Bird earns Builder Award with $200-million OPP modernization

As Originally Seen in the Daily Commercial News :

Building an Ontario Provincial Police detachment is one thing, constructing 18 of them across Ontario concurrently is another matter altogether.

The latter was the agenda for Bird Design Build Limited, the design-build contractor for the new cop shops, regional command centres, detachments and forensic identification units in 16 communities across Ontario.

Completed last November, the big job comprised a $200 million modernization program, which included 27,000 square metres of new space. It garnered Bird an Ontario General Contractors Association Ontario Builder Award, judged on criteria such as on-site safety, environmental design and owner satisfaction.

“We weren’t expecting the award at all. There are a lot of good builders in the province that did a lot of good projects,” explains Clinton Carr, construction manager on the project for Bird.

Bird faced a hectic schedule to meet the OPP’s modernization program. The legwork prior to construction was considerable — coordinated with the OPP, Infrastructure Ontario, the prime consultants and Honeywell, facilities manager for the next 30 years.

A top priority was overlapping projects to ensure each one had ample materials and labour supply throughout construction. By mid-spring last year every project was up and running, with construction peaked at 500 to 700 workers, says Carr.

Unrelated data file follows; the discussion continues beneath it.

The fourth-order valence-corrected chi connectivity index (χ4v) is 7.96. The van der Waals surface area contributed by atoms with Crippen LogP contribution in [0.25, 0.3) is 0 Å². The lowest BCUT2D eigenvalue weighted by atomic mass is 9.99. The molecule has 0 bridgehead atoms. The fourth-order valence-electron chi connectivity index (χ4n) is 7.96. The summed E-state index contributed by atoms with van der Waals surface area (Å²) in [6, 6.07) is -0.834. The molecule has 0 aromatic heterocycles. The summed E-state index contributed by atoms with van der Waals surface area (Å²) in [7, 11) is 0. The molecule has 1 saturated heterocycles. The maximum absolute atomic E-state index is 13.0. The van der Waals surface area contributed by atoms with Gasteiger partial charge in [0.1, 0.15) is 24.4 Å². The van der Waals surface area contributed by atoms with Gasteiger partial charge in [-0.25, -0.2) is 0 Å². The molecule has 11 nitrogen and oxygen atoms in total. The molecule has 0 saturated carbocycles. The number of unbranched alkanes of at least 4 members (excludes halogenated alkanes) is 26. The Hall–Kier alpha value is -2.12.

“We were turning over two buildings a month from last spring through to November,” he adds. The smallest detachments took about nine months to complete; the larger centres up to 15 months.

The biggest projects were the command centres, with the largest being the Orillia Regional Command Centre at about 54,000 square feet.

Carr says each site came with its own challenges. At Orillia, for example, concerns that the site was a nesting ground for a rare bird called the Bobolink set the project back six weeks for an environmental review.

While none of the buildings were completed behind schedule, some were ready for occupancy one to two months ahead of deadline, he says.

In order to achieve LEED Silver certification, extensive energy modeling was required for all the buildings. The Orillia command centre incorporated a geothermal system, he adds.

To keep costs down and speed construction timelines, the detachments and forensic units were based on one design model, although each comes with its own design permutations. The buildings are structural steel, steel stud frame and brick masonry, says Carr.

The project was done by union trades. Carr says part of the modernization’s success was the availability of skilled labour to draw from the various union locals in each region.

“If you were a non-union contractor trying to do this project across the province, you might have had some problems securing enough skilled workers,” he says.

Three sites in northern Ontario (Armstrong, Nipogon, and Dryden) were contracted out to general contractor Tom Jones Corporation of Thunder Bay. Cy Rheault Construction Ltd. was retained as the GC for Kapuskasing, South Porcupine and Iroquois Falls. Frecon Construction Ltd. and Collaborative Structures Limited did site supervision at other sites.

“As you can imagine with work on 16 different sites, to have 16 superintendents of your own available at the same time was the reason we turned to our connections in the industry to sub out some of the work.”

It is not the first time that Bird has done concurrent projects for one owner, says Carr. Twice in Alberta, Bird was the contractor for a spate of new schools, and the contractor also constructed several schools at one time for an owner in Atlantic Canada.

The modernization’s prime consultant was NORR architects and associate Shore Tilbe Perkins + Will.

Bird Earns Builder Award With $200-million Opp Modernization : News & Media : Bird Construction